Despite being the most prevalent neurodegenerative disease globally, Alzheimer’s has been notoriously challenging to prevent, let alone cure. The biggest hurdle for delivering drugs into the brain is the blood-brain barrier. These tiny blood vessels form tight junctions between brain cells to regulate the movement of molecules from the blood into the brain. The low permeability of the blood-brain barrier is crucial for keeping harmful pathogens from reaching the brain, but it also prevents synthesized drugs from having an effect. Now, researchers may have uncovered a promising treatment target for treating Alzheimer’s disease: insulin receptors in the blood-brain barrier.

Deficient insulin activity is most commonly associated with Type 2 diabetes. Insulin is primarily responsible for regulating blood sugar. Secreted by the pancreas, this hormone influences metabolism by targeting multiple cells around the body and triggering a signaling cascade. In Type 2 diabetes, the receptors that insulin stimulate become less sensitive, thus blunting the hormone’s effect. Over time, the pancreas attempts to compensate by producing more insulin, but the reduced efficacy of insulin-binding receptors limits the body’s ability to control blood sugar, leading to insulin resistance.

A growing body of evidence now shows that insulin resistance may also be implicated in Alzheimer’s disease. In post-mortem exams of human and animal brains with Alzheimer’s disease, changes in the brain’s insulin-binding receptors seem to correlate with learning and memory deficits. Other reports suggest that impaired insulin signaling may be associated with the accumulation of beta-amyloid and tau neurofibrillary tangles, which are characteristic of Alzheimer’s disease.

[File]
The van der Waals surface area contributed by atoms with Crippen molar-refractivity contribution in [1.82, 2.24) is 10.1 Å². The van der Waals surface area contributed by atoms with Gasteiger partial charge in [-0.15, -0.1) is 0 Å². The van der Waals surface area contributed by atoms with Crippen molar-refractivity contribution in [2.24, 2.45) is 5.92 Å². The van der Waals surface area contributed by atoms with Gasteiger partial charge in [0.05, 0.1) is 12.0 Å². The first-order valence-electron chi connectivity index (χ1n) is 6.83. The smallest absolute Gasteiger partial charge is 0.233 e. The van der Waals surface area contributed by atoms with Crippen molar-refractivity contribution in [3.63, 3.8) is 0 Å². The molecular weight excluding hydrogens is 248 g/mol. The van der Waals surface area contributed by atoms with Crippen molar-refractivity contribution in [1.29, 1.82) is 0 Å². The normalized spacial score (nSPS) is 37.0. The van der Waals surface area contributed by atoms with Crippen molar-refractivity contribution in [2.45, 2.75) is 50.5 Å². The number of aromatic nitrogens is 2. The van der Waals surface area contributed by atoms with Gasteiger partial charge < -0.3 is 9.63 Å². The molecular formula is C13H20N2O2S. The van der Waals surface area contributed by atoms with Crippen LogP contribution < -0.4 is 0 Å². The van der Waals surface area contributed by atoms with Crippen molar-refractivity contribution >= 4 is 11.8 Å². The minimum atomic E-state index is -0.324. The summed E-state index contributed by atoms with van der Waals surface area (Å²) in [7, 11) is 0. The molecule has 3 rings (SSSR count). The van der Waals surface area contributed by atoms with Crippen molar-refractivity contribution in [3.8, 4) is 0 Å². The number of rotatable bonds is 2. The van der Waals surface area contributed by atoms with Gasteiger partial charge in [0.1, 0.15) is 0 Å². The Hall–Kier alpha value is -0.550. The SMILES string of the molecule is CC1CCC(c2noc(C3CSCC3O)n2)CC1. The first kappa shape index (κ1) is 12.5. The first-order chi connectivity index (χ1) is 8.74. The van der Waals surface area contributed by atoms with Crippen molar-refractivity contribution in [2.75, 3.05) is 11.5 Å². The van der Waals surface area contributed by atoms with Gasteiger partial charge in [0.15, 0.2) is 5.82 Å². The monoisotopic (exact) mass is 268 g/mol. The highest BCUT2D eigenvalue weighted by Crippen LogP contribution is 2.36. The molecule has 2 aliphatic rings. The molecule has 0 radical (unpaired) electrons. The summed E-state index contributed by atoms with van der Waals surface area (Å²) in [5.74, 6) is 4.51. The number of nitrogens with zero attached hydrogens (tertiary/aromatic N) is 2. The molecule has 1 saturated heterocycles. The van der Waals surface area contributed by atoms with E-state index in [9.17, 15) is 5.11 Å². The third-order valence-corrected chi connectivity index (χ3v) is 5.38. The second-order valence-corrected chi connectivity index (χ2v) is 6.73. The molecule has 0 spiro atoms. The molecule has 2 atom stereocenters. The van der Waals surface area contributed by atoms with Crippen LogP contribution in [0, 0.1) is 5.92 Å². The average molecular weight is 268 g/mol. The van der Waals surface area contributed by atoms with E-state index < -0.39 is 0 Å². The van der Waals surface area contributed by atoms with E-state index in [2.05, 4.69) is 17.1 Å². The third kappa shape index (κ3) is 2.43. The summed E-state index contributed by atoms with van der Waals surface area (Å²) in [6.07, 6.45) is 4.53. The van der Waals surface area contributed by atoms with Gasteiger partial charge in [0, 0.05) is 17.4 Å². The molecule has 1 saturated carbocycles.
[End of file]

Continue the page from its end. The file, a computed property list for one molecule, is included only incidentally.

If insulin-binding receptors are impaired in Alzheimer’s, it is possible that drugs that target those receptors may be able to slow, or prevent, cognitive decline. The first question researchers had to answer, however, was where in the brain are these receptors located. To answer this question, the team of Quebec researchers, led by Manon Leclerc began their study by examining brain tissue samples from healthy individuals without dementia. They were surprised to find that there were no insulin-binding receptors in the brain itself. Rather, these receptors were dispersed throughout the blood-brain barrier. While other studies have found evidence of insulin receptors in brain cells, insulin’s inability to cross the blood-brain barrier enabled investigators to conclude that this hormone primarily influences the brain by binding to receptors lodged in those blood vessels. Insulin circulating in the bloodstream seems to act as a key that unlocks these receptors and triggers a signaling cascade capable of indirectly stimulating the brain.

When they examined brain samples from individuals with Alzheimer’s disease, however, the number of insulin-binding receptors found in the blood-brain barrier was considerably reduced. The researchers also observed this trend in mice models with genetic mutations associated with Alzheimer’s disease. Not only were there fewer insulin-binding receptors but the activation of these receptors was also blunted. Compared to healthy control mice, those with Alzheimer’s had impaired insulin-dependent signaling, even when exposed to high insulin levels.

Upon further analysis, they found that the prevalence of insulin-binding receptors positively correlated with key enzymes involved in clearing beta-amyloid plaques. This is an association that has also been reported in other studies. It has been speculated that beta-amyloid proteins may contribute to insulin resistance by (1) preventing insulin from binding and (2) promoting the degradation of these receptors in the blood-brain barrier. In light of this study’s findings, it seems that Alzheimer’s disease may correspond with fewer binding sites for insulin within the brain vasculature.

This presents a promising treatment approach for Alzheimer’s disease. Without having to cross the blood-brain barrier, drugs that target insulin-binding receptors within the blood vessels directly may be able to influence brain activity. However, it is still not well understood how insulin resistance contributes to cognitive decline, nor how stimulating these receptors would improve symptoms. Although additional studies are needed to understand the role of insulin in Alzheimer’s disease, this brings us one step closer to a future in which it becomes a manageable condition, much like Type 2 diabetes.